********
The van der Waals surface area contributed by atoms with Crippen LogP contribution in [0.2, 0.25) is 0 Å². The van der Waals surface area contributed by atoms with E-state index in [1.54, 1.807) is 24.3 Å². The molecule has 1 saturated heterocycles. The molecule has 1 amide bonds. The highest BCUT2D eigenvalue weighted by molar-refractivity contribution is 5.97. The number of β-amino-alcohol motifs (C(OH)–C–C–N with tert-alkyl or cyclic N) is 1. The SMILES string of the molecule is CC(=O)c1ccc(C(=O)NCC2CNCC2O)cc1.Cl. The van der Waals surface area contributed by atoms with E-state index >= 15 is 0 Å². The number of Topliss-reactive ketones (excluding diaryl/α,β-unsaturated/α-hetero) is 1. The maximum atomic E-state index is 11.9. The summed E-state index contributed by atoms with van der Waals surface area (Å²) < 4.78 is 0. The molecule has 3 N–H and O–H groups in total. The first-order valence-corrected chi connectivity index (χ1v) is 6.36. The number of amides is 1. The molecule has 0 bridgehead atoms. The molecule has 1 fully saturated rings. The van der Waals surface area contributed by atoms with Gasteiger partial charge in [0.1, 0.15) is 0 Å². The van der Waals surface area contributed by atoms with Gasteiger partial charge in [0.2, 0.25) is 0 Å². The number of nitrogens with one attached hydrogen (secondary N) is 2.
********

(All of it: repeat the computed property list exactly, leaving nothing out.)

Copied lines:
The van der Waals surface area contributed by atoms with Crippen LogP contribution in [0.2, 0.25) is 0 Å². The van der Waals surface area contributed by atoms with E-state index in [1.54, 1.807) is 24.3 Å². The molecule has 1 saturated heterocycles. The molecule has 1 amide bonds. The highest BCUT2D eigenvalue weighted by molar-refractivity contribution is 5.97. The number of β-amino-alcohol motifs (C(OH)–C–C–N with tert-alkyl or cyclic N) is 1. The SMILES string of the molecule is CC(=O)c1ccc(C(=O)NCC2CNCC2O)cc1.Cl. The van der Waals surface area contributed by atoms with E-state index >= 15 is 0 Å². The number of Topliss-reactive ketones (excluding diaryl/α,β-unsaturated/α-hetero) is 1. The maximum atomic E-state index is 11.9. The summed E-state index contributed by atoms with van der Waals surface area (Å²) < 4.78 is 0. The molecule has 3 N–H and O–H groups in total. The first-order valence-corrected chi connectivity index (χ1v) is 6.36. The number of amides is 1. The molecule has 0 bridgehead atoms. The molecule has 1 fully saturated rings. The van der Waals surface area contributed by atoms with Gasteiger partial charge in [0.1, 0.15) is 0 Å². The van der Waals surface area contributed by atoms with Gasteiger partial charge in [0.2, 0.25) is 0 Å². The number of nitrogens with one attached hydrogen (secondary N) is 2.